The healthcare sector went on a tear beginning in 2011, thanks in large part to the passage of the Affordable Care Act and its impending implementat
Thursday, 19 January 2017
Last updated 28 min ago
May 31 2013 | 11:33am ET
The U.S. Commodity Futures Trading Commission has failed to reach an agreement with the European Securities and Markets Authority over the European Union's new hedge fund regulations, potentially imperiling U.S. commodity trading advisers' ability to market their wares on the continent.
ESMA yesterday announced that it had signed memoranda of understanding with 34 global financial regulators, including the U.S. Federal Reserve and Securities and Exchange Commission. But the CFTC was not on the list.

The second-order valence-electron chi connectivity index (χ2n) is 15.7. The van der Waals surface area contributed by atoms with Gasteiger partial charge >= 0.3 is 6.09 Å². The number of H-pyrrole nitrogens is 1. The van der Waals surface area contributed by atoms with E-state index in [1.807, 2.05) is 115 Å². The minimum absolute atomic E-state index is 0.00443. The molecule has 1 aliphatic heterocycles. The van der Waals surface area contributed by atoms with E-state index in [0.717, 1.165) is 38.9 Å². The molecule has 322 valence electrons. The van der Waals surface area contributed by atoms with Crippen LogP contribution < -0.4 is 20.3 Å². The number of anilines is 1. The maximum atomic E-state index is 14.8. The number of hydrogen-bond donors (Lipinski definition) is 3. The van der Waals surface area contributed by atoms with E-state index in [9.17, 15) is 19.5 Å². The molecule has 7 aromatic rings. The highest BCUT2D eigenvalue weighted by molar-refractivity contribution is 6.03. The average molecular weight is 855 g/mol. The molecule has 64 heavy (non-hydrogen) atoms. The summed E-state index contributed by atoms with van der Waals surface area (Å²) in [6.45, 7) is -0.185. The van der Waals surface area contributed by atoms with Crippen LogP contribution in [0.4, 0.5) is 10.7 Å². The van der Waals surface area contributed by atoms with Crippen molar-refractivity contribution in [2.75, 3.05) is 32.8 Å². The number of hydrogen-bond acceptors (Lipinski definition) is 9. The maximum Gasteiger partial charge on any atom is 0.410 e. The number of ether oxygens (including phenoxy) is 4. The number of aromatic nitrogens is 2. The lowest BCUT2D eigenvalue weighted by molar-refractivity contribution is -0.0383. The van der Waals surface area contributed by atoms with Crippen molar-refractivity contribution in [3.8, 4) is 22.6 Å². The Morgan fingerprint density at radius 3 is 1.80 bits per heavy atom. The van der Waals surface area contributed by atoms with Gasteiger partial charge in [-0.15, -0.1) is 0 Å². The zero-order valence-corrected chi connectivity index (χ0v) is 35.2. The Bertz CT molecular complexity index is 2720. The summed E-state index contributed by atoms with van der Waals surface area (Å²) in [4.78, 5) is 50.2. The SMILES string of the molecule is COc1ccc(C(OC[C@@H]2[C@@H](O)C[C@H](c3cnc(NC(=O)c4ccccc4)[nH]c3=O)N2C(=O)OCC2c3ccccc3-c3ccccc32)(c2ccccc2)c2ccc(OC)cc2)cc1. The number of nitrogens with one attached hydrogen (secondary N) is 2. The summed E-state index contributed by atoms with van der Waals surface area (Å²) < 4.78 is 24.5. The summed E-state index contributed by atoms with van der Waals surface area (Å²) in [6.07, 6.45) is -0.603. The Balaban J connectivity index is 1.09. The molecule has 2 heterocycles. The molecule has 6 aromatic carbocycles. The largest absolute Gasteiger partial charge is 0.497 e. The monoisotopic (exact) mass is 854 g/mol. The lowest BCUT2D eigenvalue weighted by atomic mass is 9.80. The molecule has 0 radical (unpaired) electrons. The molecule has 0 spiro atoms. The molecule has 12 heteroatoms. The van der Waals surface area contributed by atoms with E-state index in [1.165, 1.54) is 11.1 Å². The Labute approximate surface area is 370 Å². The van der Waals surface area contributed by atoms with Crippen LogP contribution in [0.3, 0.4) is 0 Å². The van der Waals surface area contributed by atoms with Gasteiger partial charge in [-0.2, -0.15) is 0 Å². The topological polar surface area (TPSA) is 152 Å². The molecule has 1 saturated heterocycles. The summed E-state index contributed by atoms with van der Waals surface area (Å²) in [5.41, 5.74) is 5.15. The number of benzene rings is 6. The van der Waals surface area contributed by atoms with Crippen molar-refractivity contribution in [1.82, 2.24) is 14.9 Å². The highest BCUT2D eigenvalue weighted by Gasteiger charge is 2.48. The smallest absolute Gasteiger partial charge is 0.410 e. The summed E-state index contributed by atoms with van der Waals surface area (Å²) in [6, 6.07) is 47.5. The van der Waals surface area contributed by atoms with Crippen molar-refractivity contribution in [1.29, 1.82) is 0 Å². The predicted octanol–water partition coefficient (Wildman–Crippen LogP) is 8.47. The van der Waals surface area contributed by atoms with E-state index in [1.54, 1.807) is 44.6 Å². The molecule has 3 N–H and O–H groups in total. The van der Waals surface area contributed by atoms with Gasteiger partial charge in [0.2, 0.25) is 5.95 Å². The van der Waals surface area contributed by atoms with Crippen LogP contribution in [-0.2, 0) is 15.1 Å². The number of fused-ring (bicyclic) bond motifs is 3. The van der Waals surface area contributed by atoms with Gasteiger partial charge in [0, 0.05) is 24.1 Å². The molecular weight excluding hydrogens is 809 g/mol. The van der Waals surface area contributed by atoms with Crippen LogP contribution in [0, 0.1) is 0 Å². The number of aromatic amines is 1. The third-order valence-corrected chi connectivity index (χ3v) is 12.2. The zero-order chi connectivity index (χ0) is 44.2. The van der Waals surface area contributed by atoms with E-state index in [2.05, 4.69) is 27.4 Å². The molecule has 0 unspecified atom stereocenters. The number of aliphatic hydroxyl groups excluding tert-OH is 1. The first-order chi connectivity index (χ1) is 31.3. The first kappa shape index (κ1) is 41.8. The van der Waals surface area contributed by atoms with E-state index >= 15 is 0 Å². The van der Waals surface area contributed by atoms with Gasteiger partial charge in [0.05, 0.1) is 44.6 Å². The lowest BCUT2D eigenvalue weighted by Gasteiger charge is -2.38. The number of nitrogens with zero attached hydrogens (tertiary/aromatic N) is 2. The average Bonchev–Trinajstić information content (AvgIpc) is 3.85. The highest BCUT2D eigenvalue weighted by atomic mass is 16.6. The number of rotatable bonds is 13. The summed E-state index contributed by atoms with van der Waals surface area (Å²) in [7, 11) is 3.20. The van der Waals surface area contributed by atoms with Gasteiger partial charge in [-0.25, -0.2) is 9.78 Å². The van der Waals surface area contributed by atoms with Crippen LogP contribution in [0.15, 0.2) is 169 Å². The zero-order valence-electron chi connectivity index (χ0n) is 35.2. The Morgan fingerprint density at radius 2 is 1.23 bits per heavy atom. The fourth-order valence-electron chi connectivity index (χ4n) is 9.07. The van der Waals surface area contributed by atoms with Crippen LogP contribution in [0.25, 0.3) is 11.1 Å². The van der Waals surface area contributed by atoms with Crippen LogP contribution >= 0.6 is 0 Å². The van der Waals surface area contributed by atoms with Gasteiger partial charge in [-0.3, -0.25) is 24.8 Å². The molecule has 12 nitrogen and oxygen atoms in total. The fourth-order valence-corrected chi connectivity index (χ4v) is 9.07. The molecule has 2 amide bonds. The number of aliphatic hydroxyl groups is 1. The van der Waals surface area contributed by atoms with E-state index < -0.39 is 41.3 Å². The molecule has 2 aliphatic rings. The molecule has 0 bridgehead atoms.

ESMA must certify that a hedge or private-equity firm's home country regulator is in line with Europe's tough new alternative investments regulations, set to come into force in July, for such firms to market their offerings in the EU.
"The agreements set high standards for co-operation on the supervision of cross-border alternative funds, thereby strengthening investor protection and the global consistency of supervision," Steven Maijoor, ESMA's chairman, said.
One insider told City A.M. that the CFTC's absence from the first list "appears more significant than it really is."
"Another set of MoUs are likely to be signed in the next few weeks.